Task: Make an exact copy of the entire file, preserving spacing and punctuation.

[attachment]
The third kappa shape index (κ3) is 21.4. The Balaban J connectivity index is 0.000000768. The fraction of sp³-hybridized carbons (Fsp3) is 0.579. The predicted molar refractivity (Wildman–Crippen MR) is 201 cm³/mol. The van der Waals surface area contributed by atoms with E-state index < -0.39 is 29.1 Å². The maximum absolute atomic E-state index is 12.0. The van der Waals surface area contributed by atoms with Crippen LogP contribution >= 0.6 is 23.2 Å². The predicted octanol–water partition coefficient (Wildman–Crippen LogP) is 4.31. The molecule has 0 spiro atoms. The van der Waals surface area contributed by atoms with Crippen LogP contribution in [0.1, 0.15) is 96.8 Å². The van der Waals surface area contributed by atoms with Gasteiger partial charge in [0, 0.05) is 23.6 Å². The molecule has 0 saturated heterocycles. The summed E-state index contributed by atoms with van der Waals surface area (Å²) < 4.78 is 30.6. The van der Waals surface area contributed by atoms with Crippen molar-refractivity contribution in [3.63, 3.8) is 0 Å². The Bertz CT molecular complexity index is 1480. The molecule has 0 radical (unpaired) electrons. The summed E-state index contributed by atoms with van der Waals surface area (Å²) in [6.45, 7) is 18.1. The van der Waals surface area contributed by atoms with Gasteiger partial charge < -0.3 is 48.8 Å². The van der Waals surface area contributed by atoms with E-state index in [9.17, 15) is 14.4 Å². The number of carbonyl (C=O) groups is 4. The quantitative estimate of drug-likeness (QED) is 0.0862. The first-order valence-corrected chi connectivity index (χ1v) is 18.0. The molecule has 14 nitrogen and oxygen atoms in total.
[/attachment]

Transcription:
The third kappa shape index (κ3) is 21.4. The Balaban J connectivity index is 0.000000768. The fraction of sp³-hybridized carbons (Fsp3) is 0.579. The predicted molar refractivity (Wildman–Crippen MR) is 201 cm³/mol. The van der Waals surface area contributed by atoms with E-state index < -0.39 is 29.1 Å². The maximum absolute atomic E-state index is 12.0. The van der Waals surface area contributed by atoms with Crippen LogP contribution >= 0.6 is 23.2 Å². The predicted octanol–water partition coefficient (Wildman–Crippen LogP) is 4.31. The molecule has 0 spiro atoms. The van der Waals surface area contributed by atoms with Crippen LogP contribution in [0.1, 0.15) is 96.8 Å². The van der Waals surface area contributed by atoms with Gasteiger partial charge in [0, 0.05) is 23.6 Å². The molecule has 0 saturated heterocycles. The summed E-state index contributed by atoms with van der Waals surface area (Å²) < 4.78 is 30.6. The van der Waals surface area contributed by atoms with Crippen molar-refractivity contribution in [3.63, 3.8) is 0 Å². The Bertz CT molecular complexity index is 1480. The molecule has 0 radical (unpaired) electrons. The summed E-state index contributed by atoms with van der Waals surface area (Å²) in [6.45, 7) is 18.1. The van der Waals surface area contributed by atoms with Gasteiger partial charge < -0.3 is 48.8 Å². The van der Waals surface area contributed by atoms with E-state index in [9.17, 15) is 14.4 Å². The number of carbonyl (C=O) groups is 4. The quantitative estimate of drug-likeness (QED) is 0.0862. The first-order valence-corrected chi connectivity index (χ1v) is 18.0. The molecule has 14 nitrogen and oxygen atoms in total.